Featuring Geoffrey Ward, editor, author, and writer of scripts for American history documentaries.
On Saturday, June 2, the state’s largest writing group, New Hampshire Writers’ Project, held its annual 603 Conference via zoom. Masheri Chappelle, Chair of NHWP, opened the meeting. The event’s keynote speaker was Geoffrey C. Ward, best known for his collaborations with Ken Burns, with whom he has partnered with Burns as the sole or principal scriptwriter for The Civil War, Baseball, Jazz, Mark Twain, and many others. In addition, he is a winner of the 1989 National Book Critics Circle Award for his biography of Franklin D. Roosevelt, A First-class Temperament: the Emergence of Franklin Roosevelt.
Peter Biello, long-time NHPR radio host, and author conducted the interview with Geoffrey Ward, who told the large zoom crowd that there is “very little evidence that people learn from history.” He has been active in completing upcoming projects through zoom, but “human relationships are important, and he would “love to be in a room with others.”
Like Franklin Roosevelt, Geoffrey Ward had polio as a child. He spent three months in the hospital with his parents, only allowed to visit him for one hour per week. The doctors didn’t tell the parents of his diagnosis, not wanting them to be afraid of what could happen. But, unlike Roosevelt, he was able to regain his ability to walk.
He advised those who write about history to “believe in chronology in history.” He told the crowd as he worked on historical pieces, “I don’t know what was going to happen tomorrow.” He was always interested in Roosevelt and Abraham Lincoln. He tells us that you never get FDR. He was, like Lincoln, “unbelievably compartmentalized.” He is still trying to figure him out.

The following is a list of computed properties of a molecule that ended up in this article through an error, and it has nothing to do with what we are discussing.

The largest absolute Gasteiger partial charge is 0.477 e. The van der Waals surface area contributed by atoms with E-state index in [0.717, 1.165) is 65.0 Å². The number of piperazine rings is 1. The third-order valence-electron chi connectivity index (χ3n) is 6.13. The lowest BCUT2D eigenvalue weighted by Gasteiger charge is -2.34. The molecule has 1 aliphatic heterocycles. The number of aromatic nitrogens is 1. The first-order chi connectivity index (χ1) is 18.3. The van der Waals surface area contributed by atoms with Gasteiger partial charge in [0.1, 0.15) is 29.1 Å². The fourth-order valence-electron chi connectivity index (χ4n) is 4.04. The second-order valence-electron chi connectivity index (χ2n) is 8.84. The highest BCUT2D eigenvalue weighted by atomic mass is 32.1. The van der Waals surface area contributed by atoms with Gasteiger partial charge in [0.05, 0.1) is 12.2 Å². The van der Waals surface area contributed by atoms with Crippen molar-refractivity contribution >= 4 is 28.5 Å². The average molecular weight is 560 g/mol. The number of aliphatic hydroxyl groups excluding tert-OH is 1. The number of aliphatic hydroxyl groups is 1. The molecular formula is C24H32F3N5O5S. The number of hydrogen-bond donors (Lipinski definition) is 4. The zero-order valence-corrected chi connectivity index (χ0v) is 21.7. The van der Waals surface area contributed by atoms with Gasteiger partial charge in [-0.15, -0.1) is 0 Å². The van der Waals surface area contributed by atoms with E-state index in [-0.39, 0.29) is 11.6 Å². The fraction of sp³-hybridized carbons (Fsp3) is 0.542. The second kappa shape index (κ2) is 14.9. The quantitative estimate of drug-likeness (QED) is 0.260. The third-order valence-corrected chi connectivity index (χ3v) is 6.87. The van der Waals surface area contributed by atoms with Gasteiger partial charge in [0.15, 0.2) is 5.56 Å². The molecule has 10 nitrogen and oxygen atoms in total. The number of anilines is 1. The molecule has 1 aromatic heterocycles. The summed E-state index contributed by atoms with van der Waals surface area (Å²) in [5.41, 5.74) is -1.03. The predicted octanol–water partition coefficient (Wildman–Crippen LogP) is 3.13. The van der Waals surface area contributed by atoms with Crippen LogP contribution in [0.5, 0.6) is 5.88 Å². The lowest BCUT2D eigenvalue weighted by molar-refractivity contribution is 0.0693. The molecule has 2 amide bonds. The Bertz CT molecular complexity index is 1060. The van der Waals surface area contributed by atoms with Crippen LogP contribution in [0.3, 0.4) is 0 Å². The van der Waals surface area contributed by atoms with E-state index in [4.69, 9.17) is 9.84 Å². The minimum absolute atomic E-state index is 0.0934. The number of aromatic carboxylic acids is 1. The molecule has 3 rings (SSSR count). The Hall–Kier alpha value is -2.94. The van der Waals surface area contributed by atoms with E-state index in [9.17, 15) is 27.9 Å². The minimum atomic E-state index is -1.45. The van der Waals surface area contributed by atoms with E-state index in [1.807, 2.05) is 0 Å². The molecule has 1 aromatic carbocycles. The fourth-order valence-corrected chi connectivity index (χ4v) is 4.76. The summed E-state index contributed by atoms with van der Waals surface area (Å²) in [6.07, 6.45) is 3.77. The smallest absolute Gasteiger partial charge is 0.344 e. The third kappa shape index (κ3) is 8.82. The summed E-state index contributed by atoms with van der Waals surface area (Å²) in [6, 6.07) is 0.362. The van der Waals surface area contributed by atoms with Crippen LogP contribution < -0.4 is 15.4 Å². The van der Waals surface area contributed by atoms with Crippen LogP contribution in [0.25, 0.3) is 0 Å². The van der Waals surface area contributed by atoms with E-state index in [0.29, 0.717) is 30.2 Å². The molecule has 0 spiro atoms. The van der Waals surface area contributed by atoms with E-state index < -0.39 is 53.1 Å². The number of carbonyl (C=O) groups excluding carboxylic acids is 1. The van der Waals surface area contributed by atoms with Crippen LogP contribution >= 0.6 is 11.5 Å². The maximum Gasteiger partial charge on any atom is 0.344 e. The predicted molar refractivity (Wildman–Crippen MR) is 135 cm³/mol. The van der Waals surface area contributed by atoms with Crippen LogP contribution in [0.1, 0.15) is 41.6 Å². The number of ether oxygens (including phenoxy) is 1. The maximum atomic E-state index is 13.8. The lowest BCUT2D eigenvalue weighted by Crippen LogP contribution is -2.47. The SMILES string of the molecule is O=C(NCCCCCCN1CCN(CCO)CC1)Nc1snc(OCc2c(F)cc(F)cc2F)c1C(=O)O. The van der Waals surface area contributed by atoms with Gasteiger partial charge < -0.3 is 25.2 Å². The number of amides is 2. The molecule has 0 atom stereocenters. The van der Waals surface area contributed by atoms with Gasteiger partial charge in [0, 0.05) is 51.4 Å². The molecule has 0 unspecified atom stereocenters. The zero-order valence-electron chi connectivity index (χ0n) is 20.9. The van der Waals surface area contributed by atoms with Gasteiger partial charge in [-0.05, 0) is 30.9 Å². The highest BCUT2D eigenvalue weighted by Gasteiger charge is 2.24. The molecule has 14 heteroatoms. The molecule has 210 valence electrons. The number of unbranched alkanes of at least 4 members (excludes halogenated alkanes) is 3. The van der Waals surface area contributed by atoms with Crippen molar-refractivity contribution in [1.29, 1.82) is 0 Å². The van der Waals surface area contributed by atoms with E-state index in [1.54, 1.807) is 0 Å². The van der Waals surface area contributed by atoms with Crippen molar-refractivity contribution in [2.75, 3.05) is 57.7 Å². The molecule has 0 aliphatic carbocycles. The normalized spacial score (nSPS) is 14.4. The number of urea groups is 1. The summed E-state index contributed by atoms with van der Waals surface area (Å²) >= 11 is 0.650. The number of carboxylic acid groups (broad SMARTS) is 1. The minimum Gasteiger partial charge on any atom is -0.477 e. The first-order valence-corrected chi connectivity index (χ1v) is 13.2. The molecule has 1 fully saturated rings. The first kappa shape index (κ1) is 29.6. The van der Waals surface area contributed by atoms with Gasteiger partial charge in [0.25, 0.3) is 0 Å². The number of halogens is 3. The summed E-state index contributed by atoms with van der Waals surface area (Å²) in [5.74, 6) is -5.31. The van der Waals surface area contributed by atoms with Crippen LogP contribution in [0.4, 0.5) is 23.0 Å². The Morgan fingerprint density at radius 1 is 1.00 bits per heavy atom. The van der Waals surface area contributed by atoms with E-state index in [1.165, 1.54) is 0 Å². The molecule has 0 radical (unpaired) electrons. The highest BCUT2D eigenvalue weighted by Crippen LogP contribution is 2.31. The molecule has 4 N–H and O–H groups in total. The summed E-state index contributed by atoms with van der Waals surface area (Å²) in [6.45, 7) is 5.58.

A panel discussion of what makes a good story was chaired by Peter Biello, along with Alison Weiss, acquisitions editor at Trustbridge Global Media, Paula Munier, Senior Literary Agent and Content Strategist at Talcott Notch Literary Services, and Jess Reino, senior agent at Metamorphosis Literary Agency. The panel advised:
- Resistance is futile: you have to rewrite.
- Write your stories now. Banned books are changing the industry.
- Lean on your community.
- You have to be a hustler to self-publish.
- Evoke emotions through your characters. The details make it real.
The final event of the day was the Pitch Party, where authors were asked to submit a 125-word literary pitch on their project to a panel of judges with a chance to win a prize. Of the five finalists, Ronald Kaiser was the winner with his pitch of Mystral Haven, a fantasy for young adults.
Beverly Stoddart is a writer, author, and speaker. After 42 years of working at newspapers, she retired to write books and a blog. She is on the Board of Trustees of the New Hampshire Writers’ Project and is a member of the Winning Speakers Toastmasters group in Windham and the Ohio Writers’ Association. Her latest book is Stories from the Rolodex, mini-memoirs of journalists from the 1960s, 1970s, and 1980s. A prized accomplishment was winning Carl Kassel’s voice for her voice mail when she won the National Public Radio game, Wait Wait…Don’t Tell Me! She has been married for 45 years to her husband, Michael, and has one son and two rescue dogs.